RF mixers and phase relationships.

Thread Starter

Richardgr

Joined Jun 12, 2017
6
Hi,
I am new to RF-mixers, and i read that RF mixers should maintain the amplitude and phase relationship from the RF-input signal (Linearity).

Do I use a wrong type of mixer, ore are there other ways of doing this. I can not get phase alignment.

If anyone can enlighten me on this subject, I wold appreciate it so much.

Data:
I am using the mixer “ADL5801”. My RF-in signal is 0dbm, 440Mhz.
My LO-inn signal is 0dbm 485Mhz.
My IF-out signal is filtered thru a 45Mhz crystal-filter.

I am not able to get any phase lock between RF-in and the 45Mhz.


Best Regards
Richard
 

DickCappels

Joined Aug 21, 2008
7,743
What, exactly, do you mean by phase alignment?

In most cases the mixer produces a product of two (or more?) inputs. Unless the two inputs are identical, the output will contain the input squared (twice the input frequency) -even that is not what I would call phase alignment.
 

Thread Starter

Richardgr

Joined Jun 12, 2017
6
Hi

I will try to explain a little clearer. I am not so god at this language.

I am trying to get a phase relationship between the RF-input and IF-output signal, I am only using one of the IF-output signals. The 45Mhz.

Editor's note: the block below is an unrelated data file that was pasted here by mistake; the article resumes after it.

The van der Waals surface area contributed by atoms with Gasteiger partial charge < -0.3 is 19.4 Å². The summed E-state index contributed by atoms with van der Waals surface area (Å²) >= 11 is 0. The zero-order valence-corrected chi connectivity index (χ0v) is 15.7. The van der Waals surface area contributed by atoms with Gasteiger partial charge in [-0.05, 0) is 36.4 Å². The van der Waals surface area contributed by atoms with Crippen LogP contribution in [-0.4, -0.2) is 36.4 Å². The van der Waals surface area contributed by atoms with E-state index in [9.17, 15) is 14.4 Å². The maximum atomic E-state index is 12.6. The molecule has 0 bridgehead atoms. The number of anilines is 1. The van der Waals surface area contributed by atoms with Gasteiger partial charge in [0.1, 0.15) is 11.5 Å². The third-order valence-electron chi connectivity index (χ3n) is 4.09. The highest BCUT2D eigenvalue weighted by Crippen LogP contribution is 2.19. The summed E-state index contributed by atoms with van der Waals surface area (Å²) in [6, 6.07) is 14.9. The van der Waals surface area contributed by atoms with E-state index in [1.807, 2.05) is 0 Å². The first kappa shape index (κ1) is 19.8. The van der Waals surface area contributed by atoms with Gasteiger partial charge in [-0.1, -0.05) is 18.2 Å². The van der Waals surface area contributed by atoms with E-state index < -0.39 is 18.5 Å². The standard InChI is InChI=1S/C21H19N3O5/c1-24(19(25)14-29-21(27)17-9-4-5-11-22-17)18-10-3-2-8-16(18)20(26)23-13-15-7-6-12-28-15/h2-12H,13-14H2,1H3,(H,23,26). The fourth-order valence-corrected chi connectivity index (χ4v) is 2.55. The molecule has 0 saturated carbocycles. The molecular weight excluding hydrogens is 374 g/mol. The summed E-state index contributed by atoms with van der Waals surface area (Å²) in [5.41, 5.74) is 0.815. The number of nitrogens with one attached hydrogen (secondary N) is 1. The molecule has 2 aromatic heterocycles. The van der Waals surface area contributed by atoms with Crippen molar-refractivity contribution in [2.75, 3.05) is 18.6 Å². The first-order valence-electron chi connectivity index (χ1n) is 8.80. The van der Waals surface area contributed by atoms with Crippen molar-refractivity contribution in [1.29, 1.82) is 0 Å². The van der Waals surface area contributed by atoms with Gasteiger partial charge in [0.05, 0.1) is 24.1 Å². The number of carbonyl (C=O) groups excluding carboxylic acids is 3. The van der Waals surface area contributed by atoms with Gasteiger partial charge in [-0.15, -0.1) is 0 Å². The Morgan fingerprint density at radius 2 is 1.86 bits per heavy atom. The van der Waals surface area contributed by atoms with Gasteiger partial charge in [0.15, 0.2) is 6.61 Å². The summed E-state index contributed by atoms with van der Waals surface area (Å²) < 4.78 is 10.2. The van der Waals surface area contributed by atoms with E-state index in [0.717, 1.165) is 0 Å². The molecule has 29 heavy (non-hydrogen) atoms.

Although these are to different frequencies my belief was that this was how it would work:
The signals would not drift with respect to Itch-other.

Example:
if I measure the two signals with a scope, it wouldn't matter witch of the two I was triggering on, both would show clearly.

Another example:
If a frequency is divided with some flip-flops, to, fore say half its frequency, there would be a phase relationship between the two frequency. They wold follow Itch-other.

This is what I am trying to achive withe a RF-mixer.

I hope I can get to the bottom of this problem.

Best Regards
Richard
 

Ylli

Joined Nov 13, 2015
1,053
Example:
if I measure the two signals with a scope, it wouldn't matter witch of the two I was triggering on, both would show clearly.
This would only be the case if the IF output was an integral sub-multiple of the input frequency. e.g. If the RF input was 405 MHz and the IF output was 45 MHz (1/9 th), then the two waveforms would be phase consistant.
 

Ramussons

Joined May 3, 2013
1,064
There are 2 independent oscillators whose difference you are monitoring. Since the oscillators are free running, the sum/difference frequency will not phase lock with either oscillator.
The mixer has no role in this.
 
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